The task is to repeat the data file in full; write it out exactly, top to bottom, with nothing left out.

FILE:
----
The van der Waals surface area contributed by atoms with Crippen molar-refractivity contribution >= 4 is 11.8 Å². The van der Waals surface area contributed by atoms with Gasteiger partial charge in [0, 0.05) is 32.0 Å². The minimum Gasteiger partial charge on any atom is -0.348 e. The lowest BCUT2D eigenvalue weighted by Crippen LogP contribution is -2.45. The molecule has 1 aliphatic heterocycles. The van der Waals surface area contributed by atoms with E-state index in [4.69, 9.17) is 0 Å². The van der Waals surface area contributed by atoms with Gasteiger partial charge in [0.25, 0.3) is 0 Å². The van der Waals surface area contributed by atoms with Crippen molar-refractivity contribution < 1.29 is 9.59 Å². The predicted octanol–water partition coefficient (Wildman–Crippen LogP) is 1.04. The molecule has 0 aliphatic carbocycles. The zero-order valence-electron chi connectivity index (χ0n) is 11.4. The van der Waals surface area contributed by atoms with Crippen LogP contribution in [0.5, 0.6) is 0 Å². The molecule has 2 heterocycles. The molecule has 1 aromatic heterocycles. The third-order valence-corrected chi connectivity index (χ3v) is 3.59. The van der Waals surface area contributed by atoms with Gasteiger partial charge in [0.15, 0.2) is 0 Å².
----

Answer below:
The van der Waals surface area contributed by atoms with Crippen molar-refractivity contribution >= 4 is 11.8 Å². The van der Waals surface area contributed by atoms with Gasteiger partial charge in [0, 0.05) is 32.0 Å². The minimum Gasteiger partial charge on any atom is -0.348 e. The lowest BCUT2D eigenvalue weighted by Crippen LogP contribution is -2.45. The molecule has 1 aliphatic heterocycles. The van der Waals surface area contributed by atoms with E-state index in [4.69, 9.17) is 0 Å². The van der Waals surface area contributed by atoms with Gasteiger partial charge in [0.25, 0.3) is 0 Å². The van der Waals surface area contributed by atoms with Crippen molar-refractivity contribution < 1.29 is 9.59 Å². The predicted octanol–water partition coefficient (Wildman–Crippen LogP) is 1.04. The molecule has 0 aliphatic carbocycles. The zero-order valence-electron chi connectivity index (χ0n) is 11.4. The van der Waals surface area contributed by atoms with Crippen LogP contribution in [0.5, 0.6) is 0 Å². The molecule has 2 heterocycles. The molecule has 1 aromatic heterocycles. The third-order valence-corrected chi connectivity index (χ3v) is 3.59. The van der Waals surface area contributed by atoms with Gasteiger partial charge in [0.15, 0.2) is 0 Å².